On Friday, July 2, the USD continued to climb after the release of the U.S. jobs data as investors believed that rates might surge sooner than expected.
The U.S. Dollar Index, which trails the greenback in opposition to its six rival currencies, gained 0.09% to 92.68 staying over the 92.50 level.
Since May, it has been rising as investors are adapting to the probability that the U.S. Federal Reserve will soon raise interest rates.
Also, the greenback was lifted by positive economic data as the country’s initial unemployment rate fell to 364,000.
This is below the analysts’ projection of 390,000 and the lowest figures in the past 15 months.
The USD’s positive sentiment also impacts the Japanese yen as the USD/JPY pair traded 0.11% higher to 111.62.
Since March 2020, the greenback is now around its highest level against the yen.
Consequently, both antipodean currencies are softening against the U.S. dollar as the AUD/USD and NZD/USD crashed 0.10% to 0.7461 and 0.21% to 0.6961, respectively.
Also, the GBP/USD continued to subside for seven days in a row by 0.02% to 1.3765.
The British pounds came under pressure from the continued interest of traders in the greenback.
Now, the pair is trading around multi-month lows.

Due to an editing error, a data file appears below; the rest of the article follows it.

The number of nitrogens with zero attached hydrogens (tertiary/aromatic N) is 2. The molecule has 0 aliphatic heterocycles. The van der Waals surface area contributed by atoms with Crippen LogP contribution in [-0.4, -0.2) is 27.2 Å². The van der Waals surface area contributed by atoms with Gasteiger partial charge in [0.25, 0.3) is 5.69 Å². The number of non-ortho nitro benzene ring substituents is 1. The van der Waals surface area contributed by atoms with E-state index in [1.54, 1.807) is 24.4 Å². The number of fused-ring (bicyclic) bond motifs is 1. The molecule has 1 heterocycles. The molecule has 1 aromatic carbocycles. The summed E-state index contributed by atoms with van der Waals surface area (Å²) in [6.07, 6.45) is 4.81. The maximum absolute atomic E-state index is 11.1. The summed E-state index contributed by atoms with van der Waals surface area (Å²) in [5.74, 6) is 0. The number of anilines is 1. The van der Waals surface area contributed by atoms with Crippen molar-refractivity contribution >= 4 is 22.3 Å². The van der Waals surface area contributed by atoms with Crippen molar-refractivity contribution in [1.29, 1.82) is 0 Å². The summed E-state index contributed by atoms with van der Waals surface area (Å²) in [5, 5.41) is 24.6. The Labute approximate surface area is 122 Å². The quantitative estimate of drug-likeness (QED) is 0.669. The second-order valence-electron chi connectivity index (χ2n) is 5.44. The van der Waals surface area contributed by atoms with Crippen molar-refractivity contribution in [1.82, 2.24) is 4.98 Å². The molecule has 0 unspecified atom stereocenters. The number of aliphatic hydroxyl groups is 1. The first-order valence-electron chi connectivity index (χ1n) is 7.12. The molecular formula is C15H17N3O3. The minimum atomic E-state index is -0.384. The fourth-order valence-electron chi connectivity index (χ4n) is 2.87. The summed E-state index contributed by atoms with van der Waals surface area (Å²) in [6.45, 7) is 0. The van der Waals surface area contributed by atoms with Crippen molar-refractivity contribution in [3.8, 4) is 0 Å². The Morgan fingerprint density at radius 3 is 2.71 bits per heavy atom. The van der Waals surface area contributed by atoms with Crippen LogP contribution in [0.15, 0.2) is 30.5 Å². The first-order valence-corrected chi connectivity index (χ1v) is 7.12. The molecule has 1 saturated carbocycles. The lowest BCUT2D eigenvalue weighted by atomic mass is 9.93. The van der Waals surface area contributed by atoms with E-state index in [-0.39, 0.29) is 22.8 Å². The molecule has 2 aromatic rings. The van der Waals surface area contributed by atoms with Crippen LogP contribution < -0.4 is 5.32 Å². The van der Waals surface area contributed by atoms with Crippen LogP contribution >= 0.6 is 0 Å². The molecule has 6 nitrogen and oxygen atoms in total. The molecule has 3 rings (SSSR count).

Moreover, the USD/KRW pair also sank 0.04% to 1,133.88 following South Korea’s Friday release of the consumer prices which soared 2.4% y-o-y in June, below May’s rise of 2.6%.
On the other hand, the USD/CNY pair traded 0.12% higher to 6.4756.
Payrolls Data Path
Later in the day, the key jobs report for June which includes the non-farm payrolls will be released.
These could give more visibility to the U.S. labor market recovery which can give the greenback some momentum.
The country’s private jobs figures gave a path to the payrolls data which beat analysts’ projections and jobless claims dropped harder than the forecast.
Meanwhile, the prices of commodities are also leaning against the greenback when it comes to the currencies of the exporters.
For instance, the Canadian dollar went down this whole week, however, it is the best performing G10 currency in 2021.
It has risen by an estimated 2.5% against the U.S. dollar this year.
An analyst said that one of the reasons for the yen’s fall is that Japan is paying for the imports.